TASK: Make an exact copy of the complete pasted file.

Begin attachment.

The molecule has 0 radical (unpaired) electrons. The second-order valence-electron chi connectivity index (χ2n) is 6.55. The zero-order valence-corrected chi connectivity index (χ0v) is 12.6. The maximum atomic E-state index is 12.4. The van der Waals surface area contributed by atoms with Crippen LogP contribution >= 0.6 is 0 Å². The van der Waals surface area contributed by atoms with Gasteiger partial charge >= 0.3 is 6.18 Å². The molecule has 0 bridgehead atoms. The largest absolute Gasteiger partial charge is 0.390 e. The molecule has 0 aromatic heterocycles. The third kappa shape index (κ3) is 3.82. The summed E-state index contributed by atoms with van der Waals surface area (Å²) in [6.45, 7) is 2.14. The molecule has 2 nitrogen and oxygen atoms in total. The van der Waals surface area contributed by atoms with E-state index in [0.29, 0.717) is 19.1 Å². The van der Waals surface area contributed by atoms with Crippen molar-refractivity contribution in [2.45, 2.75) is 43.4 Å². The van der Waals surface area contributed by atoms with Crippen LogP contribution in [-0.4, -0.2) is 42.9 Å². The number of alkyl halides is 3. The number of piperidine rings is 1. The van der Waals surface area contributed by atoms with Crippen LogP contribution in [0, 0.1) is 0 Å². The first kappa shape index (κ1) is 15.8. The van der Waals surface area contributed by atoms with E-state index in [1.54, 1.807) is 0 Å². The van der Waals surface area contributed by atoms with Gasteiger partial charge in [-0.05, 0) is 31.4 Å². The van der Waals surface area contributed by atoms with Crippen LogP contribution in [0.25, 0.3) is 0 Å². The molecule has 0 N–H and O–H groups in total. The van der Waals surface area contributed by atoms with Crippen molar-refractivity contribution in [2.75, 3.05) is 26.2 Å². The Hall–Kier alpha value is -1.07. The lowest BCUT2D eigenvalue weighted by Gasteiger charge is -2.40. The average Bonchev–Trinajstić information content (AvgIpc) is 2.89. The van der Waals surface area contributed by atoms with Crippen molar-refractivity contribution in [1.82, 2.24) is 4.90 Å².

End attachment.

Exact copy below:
The molecule has 0 radical (unpaired) electrons. The second-order valence-electron chi connectivity index (χ2n) is 6.55. The zero-order valence-corrected chi connectivity index (χ0v) is 12.6. The maximum atomic E-state index is 12.4. The van der Waals surface area contributed by atoms with Crippen LogP contribution >= 0.6 is 0 Å². The van der Waals surface area contributed by atoms with Gasteiger partial charge >= 0.3 is 6.18 Å². The molecule has 0 bridgehead atoms. The largest absolute Gasteiger partial charge is 0.390 e. The molecule has 0 aromatic heterocycles. The third kappa shape index (κ3) is 3.82. The summed E-state index contributed by atoms with van der Waals surface area (Å²) in [6.45, 7) is 2.14. The molecule has 2 nitrogen and oxygen atoms in total. The van der Waals surface area contributed by atoms with E-state index in [0.29, 0.717) is 19.1 Å². The van der Waals surface area contributed by atoms with Crippen molar-refractivity contribution in [2.45, 2.75) is 43.4 Å². The van der Waals surface area contributed by atoms with Crippen LogP contribution in [-0.4, -0.2) is 42.9 Å². The number of alkyl halides is 3. The number of piperidine rings is 1. The van der Waals surface area contributed by atoms with Crippen LogP contribution in [0, 0.1) is 0 Å². The first kappa shape index (κ1) is 15.8. The van der Waals surface area contributed by atoms with E-state index in [1.54, 1.807) is 0 Å². The van der Waals surface area contributed by atoms with Gasteiger partial charge in [-0.05, 0) is 31.4 Å². The van der Waals surface area contributed by atoms with Crippen LogP contribution in [0.25, 0.3) is 0 Å². The molecule has 0 N–H and O–H groups in total. The van der Waals surface area contributed by atoms with Crippen molar-refractivity contribution in [2.75, 3.05) is 26.2 Å². The Hall–Kier alpha value is -1.07. The lowest BCUT2D eigenvalue weighted by Gasteiger charge is -2.40. The average Bonchev–Trinajstić information content (AvgIpc) is 2.89. The van der Waals surface area contributed by atoms with Crippen molar-refractivity contribution in [1.82, 2.24) is 4.90 Å².